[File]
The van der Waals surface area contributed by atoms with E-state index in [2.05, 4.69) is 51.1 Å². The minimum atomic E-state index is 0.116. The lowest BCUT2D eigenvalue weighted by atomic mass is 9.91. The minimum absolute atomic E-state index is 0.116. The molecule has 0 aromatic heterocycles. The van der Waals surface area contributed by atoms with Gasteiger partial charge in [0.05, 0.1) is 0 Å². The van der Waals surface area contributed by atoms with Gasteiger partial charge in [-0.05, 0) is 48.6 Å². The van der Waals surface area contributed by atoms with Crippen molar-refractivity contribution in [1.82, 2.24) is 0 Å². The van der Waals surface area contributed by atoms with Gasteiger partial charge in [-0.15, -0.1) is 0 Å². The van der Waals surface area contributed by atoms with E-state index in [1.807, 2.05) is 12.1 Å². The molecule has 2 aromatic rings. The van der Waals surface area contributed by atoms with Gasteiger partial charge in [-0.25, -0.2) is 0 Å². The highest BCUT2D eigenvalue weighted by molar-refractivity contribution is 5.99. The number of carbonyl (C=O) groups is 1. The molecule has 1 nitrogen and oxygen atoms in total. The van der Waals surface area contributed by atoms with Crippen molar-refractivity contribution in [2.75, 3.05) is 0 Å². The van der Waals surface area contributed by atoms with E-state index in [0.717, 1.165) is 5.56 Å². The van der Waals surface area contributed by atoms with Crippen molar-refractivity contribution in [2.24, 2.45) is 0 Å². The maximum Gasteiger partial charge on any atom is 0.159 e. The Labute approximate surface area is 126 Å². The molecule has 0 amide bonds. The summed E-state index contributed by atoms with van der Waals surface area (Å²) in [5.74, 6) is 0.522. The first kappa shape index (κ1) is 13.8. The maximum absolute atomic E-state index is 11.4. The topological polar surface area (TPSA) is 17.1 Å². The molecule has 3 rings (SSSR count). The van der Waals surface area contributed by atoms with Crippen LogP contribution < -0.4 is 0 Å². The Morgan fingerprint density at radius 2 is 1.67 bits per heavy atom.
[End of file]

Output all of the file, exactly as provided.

The van der Waals surface area contributed by atoms with E-state index in [2.05, 4.69) is 51.1 Å². The minimum atomic E-state index is 0.116. The lowest BCUT2D eigenvalue weighted by atomic mass is 9.91. The minimum absolute atomic E-state index is 0.116. The molecule has 0 aromatic heterocycles. The van der Waals surface area contributed by atoms with Gasteiger partial charge in [0.05, 0.1) is 0 Å². The van der Waals surface area contributed by atoms with Gasteiger partial charge in [-0.05, 0) is 48.6 Å². The van der Waals surface area contributed by atoms with Crippen molar-refractivity contribution in [1.82, 2.24) is 0 Å². The van der Waals surface area contributed by atoms with Gasteiger partial charge in [-0.15, -0.1) is 0 Å². The van der Waals surface area contributed by atoms with E-state index in [1.807, 2.05) is 12.1 Å². The molecule has 2 aromatic rings. The van der Waals surface area contributed by atoms with Gasteiger partial charge in [-0.25, -0.2) is 0 Å². The highest BCUT2D eigenvalue weighted by molar-refractivity contribution is 5.99. The number of carbonyl (C=O) groups is 1. The molecule has 1 nitrogen and oxygen atoms in total. The van der Waals surface area contributed by atoms with Crippen molar-refractivity contribution in [2.75, 3.05) is 0 Å². The van der Waals surface area contributed by atoms with E-state index in [0.717, 1.165) is 5.56 Å². The van der Waals surface area contributed by atoms with Crippen molar-refractivity contribution in [2.24, 2.45) is 0 Å². The maximum Gasteiger partial charge on any atom is 0.159 e. The Labute approximate surface area is 126 Å². The molecule has 0 amide bonds. The summed E-state index contributed by atoms with van der Waals surface area (Å²) in [5.74, 6) is 0.522. The first kappa shape index (κ1) is 13.8. The maximum absolute atomic E-state index is 11.4. The topological polar surface area (TPSA) is 17.1 Å². The molecule has 3 rings (SSSR count). The van der Waals surface area contributed by atoms with Crippen LogP contribution < -0.4 is 0 Å². The Morgan fingerprint density at radius 2 is 1.67 bits per heavy atom.